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Dr. Ron Perkin, chair of pediatrics at the Brody School of Medicine at ECU, looks at a jungle-theme patient exam room as ECU student Juliann Stalls stands outside. Stalls' honor society redecorated rooms and provided games and toys at the ECU pediatric cancer clinic. (Photos by Cliff Hollis)

Students brighten treatment time for young patients

Feb. 15, 2012

By Doug Boyd
ECU News Services

Doctor visits aren’t always fun for young patients with cancer and blood diseases, but those at East Carolina University have something to help them smile thanks to the work and generosity of an academic honor society.

Students of the ECU chapter of Phi Eta Sigma, the national freshman honor society, donated their time and talent last fall to paint three exam rooms in special themes at the new pediatric hematology/oncology clinic at the Brody School of Medicine at ECU. They also used society funds to provide televisions, video players and toys at the clinic. Altogether, the project cost approximately $4,500.
Turtles are painted on the walls of the undersea room at the ECU pediatric cancer clinic.

“When I was given this opportunity to do this service project, I knew what I wanted to do,” said Phi Eta Sigma President Julian Stalls, a 19-year-old sophomore from Williamston who was treated at ECU herself as a pediatric cancer patient. “They stay in these rooms for hours when they are here getting treated, so they need some bright colors.”

Last year, the pediatric clinic moved from the Pediatric Outpatient Center into a bland space formerly occupied by the ECU surgery department. Led by Stalls, approximately 35 students worked in evenings to repaint exam rooms in jungle, undersea and ECU themes. TVs and DVD players along with iPods, games, game players, books and toys will help keep children in good spirits as they are being evaluated or receiving chemotherapy.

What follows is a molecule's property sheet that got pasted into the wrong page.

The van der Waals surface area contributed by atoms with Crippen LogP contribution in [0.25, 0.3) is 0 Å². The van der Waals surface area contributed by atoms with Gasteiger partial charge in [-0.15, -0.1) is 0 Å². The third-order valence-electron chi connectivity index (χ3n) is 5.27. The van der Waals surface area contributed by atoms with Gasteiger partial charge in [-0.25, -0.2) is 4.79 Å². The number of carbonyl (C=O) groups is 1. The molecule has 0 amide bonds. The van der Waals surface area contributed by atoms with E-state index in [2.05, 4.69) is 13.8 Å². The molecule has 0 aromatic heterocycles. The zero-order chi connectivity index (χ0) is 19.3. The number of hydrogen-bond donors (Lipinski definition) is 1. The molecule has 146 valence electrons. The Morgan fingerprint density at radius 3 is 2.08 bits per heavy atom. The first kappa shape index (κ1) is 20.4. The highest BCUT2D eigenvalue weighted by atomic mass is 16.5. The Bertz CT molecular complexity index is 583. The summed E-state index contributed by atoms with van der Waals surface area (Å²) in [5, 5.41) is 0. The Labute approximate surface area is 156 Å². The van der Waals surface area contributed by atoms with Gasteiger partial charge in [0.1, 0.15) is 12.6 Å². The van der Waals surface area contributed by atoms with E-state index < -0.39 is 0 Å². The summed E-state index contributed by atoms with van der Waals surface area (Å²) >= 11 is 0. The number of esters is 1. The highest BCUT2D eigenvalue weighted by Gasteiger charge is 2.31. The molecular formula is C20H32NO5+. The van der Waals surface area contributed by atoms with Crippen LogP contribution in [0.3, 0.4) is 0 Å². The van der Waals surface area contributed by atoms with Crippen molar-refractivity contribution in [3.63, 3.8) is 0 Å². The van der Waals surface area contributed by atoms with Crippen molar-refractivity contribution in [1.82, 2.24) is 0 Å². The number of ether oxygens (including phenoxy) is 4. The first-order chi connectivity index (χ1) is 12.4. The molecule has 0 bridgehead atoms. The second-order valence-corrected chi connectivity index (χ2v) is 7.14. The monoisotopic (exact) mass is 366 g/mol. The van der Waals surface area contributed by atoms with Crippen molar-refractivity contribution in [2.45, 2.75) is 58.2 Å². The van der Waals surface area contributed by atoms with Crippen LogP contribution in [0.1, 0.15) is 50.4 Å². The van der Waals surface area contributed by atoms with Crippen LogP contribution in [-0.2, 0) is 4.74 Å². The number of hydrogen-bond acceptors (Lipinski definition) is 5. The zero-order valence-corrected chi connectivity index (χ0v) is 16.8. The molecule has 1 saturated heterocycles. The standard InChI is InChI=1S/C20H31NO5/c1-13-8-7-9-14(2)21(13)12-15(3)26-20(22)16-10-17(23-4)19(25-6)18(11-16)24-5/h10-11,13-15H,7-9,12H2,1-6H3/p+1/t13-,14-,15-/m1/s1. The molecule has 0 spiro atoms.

Pediatric staff originally asked Stalls if her group could repaint one room. Stalls insisted they do more than one room and do more than redecorate.

“It’s special,” said Dr. Beg Fuh, an assistant professor of pediatrics and sickle-cell disease specialist. “I think when the children come and I tell them it was a child who was treated here years ago who did this, it gives them some comfort.”

Stalls’ mother died of breast cancer when Stalls was 13. A few months later, Stalls was diagnosed with acute lymphoblastic leukemia. Nevertheless, she graduated from one of the state’s top high schools in Durham while commuting to Greenville for cancer treatment. She’s been in remission since 2009.

“This kid got chemo and went to the (N.C.) School of Science and Math,” said Dr. Charles Daeschner, professor and chief of pediatric hematology/oncology and Stalls’ physician when she was being treated for cancer. “I couldn’t have pulled it off.”

ECU physicians treat approximately 500 patients with sickle-cell disease and another 180 with hemophilia or other blood disorders. Another 70-85 children with cancer are receiving treatment at ECU. The patients come from eastern North Carolina, and some come from farther away if they have left for college in another city.

Students who meet academic requirements are invited to join Phi Eta Sigma during their freshman year. They are members during their sophomore year. Stalls is majoring in psychology and minoring in child development and family relations.


Some of the movies bought by the students of Phi Eta Sigma are shown at the ECU pediatric cancer clinic.



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